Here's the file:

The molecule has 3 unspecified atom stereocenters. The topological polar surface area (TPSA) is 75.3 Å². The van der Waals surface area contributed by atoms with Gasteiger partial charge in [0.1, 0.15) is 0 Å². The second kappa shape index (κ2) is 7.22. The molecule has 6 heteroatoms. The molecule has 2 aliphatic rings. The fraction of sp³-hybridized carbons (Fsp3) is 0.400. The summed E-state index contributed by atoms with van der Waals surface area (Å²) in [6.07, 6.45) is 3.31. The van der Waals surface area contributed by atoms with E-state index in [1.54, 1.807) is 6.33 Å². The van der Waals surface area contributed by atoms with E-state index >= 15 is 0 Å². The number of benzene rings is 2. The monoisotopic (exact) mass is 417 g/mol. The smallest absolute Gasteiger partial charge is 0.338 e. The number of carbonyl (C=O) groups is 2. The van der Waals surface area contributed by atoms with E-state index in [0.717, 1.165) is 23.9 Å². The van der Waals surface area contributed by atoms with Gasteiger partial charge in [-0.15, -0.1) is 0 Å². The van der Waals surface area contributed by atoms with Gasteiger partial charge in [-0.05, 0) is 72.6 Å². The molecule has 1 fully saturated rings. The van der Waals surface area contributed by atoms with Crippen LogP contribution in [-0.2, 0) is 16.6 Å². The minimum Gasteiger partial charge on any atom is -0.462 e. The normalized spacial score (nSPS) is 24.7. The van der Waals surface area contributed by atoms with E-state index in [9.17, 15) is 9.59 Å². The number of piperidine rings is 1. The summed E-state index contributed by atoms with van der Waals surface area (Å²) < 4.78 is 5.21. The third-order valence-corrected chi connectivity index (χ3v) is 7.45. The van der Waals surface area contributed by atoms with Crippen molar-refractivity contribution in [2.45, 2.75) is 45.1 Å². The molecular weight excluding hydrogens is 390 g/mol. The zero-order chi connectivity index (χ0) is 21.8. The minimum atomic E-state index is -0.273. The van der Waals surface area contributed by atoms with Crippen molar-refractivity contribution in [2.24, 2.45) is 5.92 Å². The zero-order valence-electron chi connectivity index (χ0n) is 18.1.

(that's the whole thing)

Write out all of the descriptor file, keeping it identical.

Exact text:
The molecule has 3 unspecified atom stereocenters. The topological polar surface area (TPSA) is 75.3 Å². The van der Waals surface area contributed by atoms with Gasteiger partial charge in [0.1, 0.15) is 0 Å². The second kappa shape index (κ2) is 7.22. The molecule has 6 heteroatoms. The molecule has 2 aliphatic rings. The fraction of sp³-hybridized carbons (Fsp3) is 0.400. The summed E-state index contributed by atoms with van der Waals surface area (Å²) in [6.07, 6.45) is 3.31. The van der Waals surface area contributed by atoms with E-state index in [1.54, 1.807) is 6.33 Å². The van der Waals surface area contributed by atoms with E-state index >= 15 is 0 Å². The number of benzene rings is 2. The monoisotopic (exact) mass is 417 g/mol. The smallest absolute Gasteiger partial charge is 0.338 e. The number of carbonyl (C=O) groups is 2. The van der Waals surface area contributed by atoms with E-state index in [0.717, 1.165) is 23.9 Å². The van der Waals surface area contributed by atoms with Gasteiger partial charge in [-0.15, -0.1) is 0 Å². The van der Waals surface area contributed by atoms with Gasteiger partial charge in [-0.05, 0) is 72.6 Å². The molecule has 1 fully saturated rings. The van der Waals surface area contributed by atoms with Crippen LogP contribution in [-0.2, 0) is 16.6 Å². The minimum Gasteiger partial charge on any atom is -0.462 e. The normalized spacial score (nSPS) is 24.7. The van der Waals surface area contributed by atoms with E-state index in [9.17, 15) is 9.59 Å². The number of piperidine rings is 1. The summed E-state index contributed by atoms with van der Waals surface area (Å²) < 4.78 is 5.21. The third-order valence-corrected chi connectivity index (χ3v) is 7.45. The van der Waals surface area contributed by atoms with Crippen molar-refractivity contribution in [2.45, 2.75) is 45.1 Å². The molecular weight excluding hydrogens is 390 g/mol. The zero-order chi connectivity index (χ0) is 21.8. The minimum atomic E-state index is -0.273. The van der Waals surface area contributed by atoms with Crippen molar-refractivity contribution in [2.24, 2.45) is 5.92 Å². The zero-order valence-electron chi connectivity index (χ0n) is 18.1.